• She sat at my desk, scared and frustrated. Then I strongly recommended she go bankrupt. The tears welled in her eyes and then she started crying. Culturally this was not acceptable; she did not want to be a failure. Was she? Of course not! That’s the problem with the word bankruptcy, it carries a bad stigma.

    My long mortgage career began working for financial institutions including a large major bank. My training included not giving away the lowest rate immediately and bankrupt people are the lowest of the low. I honestly believed that these people overspent, had no pride in their credit and took advantage of the system. My first encounter with a bankrupt person was a gentleman chemist who was trying to cure cancer. That did not sound to me like someone trying to take advantage of the system. Then a lady who was in a devastating car accident, then a business that got crushed during the recession, then a family who was spending money trying to save their son from a rare disease. These were not bad people. They just had bad luck. Most of these circumstances were beyond their control or economic circumstances had changed.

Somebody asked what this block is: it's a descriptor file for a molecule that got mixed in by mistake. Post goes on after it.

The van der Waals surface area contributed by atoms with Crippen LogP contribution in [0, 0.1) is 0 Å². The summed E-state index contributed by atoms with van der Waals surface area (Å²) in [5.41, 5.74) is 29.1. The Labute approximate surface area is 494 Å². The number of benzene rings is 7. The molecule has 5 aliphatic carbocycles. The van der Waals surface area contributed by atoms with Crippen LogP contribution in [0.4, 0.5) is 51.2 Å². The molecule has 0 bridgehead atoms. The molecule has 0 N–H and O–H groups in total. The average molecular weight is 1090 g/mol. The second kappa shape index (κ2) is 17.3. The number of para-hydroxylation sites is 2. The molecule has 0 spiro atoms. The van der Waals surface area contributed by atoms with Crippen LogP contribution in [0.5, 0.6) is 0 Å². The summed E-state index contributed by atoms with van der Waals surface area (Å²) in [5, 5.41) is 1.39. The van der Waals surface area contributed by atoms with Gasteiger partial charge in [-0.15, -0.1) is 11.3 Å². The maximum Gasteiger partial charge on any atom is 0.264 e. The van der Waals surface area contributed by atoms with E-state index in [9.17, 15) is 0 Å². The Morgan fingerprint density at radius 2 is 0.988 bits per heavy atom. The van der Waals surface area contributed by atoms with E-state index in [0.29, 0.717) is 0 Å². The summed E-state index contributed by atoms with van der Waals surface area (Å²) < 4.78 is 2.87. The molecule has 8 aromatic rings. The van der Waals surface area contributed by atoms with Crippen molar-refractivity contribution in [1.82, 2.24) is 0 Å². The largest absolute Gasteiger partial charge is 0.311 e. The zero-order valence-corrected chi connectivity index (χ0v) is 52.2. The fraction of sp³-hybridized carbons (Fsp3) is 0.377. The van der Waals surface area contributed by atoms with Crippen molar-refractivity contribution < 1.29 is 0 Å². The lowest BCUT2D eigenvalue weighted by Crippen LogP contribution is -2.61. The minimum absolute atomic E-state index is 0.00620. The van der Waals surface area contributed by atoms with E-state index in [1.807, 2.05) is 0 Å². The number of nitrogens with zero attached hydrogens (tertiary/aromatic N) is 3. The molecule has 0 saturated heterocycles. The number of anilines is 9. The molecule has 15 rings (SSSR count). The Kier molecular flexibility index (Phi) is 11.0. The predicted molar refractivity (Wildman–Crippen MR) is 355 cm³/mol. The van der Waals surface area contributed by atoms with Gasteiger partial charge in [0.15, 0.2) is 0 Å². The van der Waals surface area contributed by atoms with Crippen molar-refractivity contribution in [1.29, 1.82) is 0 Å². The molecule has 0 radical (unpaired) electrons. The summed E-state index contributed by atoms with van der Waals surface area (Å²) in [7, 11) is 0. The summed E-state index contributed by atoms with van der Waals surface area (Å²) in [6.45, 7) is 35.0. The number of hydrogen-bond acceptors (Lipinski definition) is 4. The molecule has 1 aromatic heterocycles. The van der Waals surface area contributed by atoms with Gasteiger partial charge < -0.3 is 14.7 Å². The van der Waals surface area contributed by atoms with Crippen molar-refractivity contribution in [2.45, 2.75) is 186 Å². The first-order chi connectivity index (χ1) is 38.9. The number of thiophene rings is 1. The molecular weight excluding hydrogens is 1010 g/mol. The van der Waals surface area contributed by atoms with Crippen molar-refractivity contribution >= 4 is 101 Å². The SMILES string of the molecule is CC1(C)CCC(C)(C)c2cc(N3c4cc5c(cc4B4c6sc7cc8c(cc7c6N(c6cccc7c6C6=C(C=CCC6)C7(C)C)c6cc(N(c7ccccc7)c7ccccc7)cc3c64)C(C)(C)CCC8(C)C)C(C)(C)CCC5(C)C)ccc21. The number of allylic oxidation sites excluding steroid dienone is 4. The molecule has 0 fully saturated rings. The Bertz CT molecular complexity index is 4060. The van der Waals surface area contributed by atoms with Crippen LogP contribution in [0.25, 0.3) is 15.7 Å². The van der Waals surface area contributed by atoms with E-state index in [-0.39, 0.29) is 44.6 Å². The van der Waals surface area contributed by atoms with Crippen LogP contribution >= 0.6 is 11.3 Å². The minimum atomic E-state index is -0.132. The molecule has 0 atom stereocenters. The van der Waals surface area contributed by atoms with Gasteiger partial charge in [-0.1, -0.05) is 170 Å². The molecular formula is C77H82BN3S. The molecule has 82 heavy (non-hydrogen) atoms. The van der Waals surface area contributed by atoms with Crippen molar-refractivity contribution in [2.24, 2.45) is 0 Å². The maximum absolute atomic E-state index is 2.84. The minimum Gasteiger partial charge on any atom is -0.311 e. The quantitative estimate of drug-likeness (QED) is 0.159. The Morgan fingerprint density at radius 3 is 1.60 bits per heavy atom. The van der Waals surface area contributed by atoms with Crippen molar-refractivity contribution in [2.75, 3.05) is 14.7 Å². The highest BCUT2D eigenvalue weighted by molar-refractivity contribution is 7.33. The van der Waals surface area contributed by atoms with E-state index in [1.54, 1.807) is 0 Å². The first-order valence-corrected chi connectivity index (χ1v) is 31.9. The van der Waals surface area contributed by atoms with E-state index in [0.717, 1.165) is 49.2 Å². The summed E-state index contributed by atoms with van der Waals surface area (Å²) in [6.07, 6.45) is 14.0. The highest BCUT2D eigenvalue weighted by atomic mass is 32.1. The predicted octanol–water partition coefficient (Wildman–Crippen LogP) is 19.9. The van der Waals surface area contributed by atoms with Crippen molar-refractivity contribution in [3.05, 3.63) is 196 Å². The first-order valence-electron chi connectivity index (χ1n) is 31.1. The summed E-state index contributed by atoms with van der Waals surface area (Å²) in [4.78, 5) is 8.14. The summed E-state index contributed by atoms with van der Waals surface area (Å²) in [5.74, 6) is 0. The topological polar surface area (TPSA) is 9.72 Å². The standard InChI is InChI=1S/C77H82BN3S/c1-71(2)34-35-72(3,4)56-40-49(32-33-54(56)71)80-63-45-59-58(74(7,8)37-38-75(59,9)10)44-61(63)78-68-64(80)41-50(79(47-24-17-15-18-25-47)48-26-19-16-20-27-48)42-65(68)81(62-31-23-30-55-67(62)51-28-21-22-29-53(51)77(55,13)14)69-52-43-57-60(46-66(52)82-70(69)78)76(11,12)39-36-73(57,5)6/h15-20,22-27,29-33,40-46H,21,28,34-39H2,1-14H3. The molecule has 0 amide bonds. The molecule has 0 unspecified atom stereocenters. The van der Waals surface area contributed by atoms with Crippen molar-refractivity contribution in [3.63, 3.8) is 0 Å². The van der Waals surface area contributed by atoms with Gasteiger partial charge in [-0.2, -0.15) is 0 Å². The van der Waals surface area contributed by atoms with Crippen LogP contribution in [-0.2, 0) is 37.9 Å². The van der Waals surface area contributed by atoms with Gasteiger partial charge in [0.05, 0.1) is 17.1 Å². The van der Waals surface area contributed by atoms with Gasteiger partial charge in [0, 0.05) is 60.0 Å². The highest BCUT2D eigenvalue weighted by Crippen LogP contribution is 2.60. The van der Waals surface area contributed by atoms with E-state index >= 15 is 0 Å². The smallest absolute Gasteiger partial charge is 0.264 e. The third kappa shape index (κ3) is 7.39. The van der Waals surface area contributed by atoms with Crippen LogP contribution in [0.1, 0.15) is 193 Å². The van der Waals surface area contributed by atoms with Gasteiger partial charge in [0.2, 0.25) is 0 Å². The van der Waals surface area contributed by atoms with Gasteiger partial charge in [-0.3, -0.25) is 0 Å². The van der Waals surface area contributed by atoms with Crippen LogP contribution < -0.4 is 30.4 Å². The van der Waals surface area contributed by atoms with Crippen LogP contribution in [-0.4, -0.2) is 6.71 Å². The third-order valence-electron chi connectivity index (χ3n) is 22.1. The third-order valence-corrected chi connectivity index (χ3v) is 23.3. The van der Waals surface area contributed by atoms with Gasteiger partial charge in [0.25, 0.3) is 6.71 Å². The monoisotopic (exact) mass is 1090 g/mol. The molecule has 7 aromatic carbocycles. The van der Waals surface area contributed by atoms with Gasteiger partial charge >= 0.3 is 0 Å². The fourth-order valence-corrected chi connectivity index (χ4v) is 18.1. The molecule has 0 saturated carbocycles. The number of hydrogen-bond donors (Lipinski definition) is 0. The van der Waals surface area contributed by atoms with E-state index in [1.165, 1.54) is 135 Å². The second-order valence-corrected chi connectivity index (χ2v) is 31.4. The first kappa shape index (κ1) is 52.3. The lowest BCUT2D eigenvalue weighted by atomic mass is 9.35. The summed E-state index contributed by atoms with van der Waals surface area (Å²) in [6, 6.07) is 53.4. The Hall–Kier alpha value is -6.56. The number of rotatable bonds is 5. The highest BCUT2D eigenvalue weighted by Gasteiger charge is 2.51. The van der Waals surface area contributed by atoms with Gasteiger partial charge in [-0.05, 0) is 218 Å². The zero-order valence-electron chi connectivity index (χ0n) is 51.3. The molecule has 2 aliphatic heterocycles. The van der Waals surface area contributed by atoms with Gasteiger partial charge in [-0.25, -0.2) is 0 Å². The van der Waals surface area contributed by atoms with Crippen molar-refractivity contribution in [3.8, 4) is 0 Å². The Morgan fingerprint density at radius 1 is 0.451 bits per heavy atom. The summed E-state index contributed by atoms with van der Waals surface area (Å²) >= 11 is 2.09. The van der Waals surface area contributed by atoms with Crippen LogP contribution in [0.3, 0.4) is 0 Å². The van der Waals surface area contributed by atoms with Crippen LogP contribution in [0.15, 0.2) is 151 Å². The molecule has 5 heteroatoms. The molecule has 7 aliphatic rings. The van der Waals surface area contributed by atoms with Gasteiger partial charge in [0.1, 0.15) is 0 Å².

In Canada over 1 million people have declared bankruptcy in the last decade and have faced the stigma.
    There are two kinds of stigmas:

    See themselves as failures
    Have a moral conscience
    Highly responsible and hopefully time will heal it

    Credit scores dive
    New credit will be hard

    In business, this is where the competent take over the incompetent.

    I am meeting that lady this Thursday. Since our emotional meeting, she has gained her confidence again. She made a good decision going bankrupt. She got a second chance, learned valuable lessons and is doing well. What did l learn; most bankrupt people are good people who had bad circumstances

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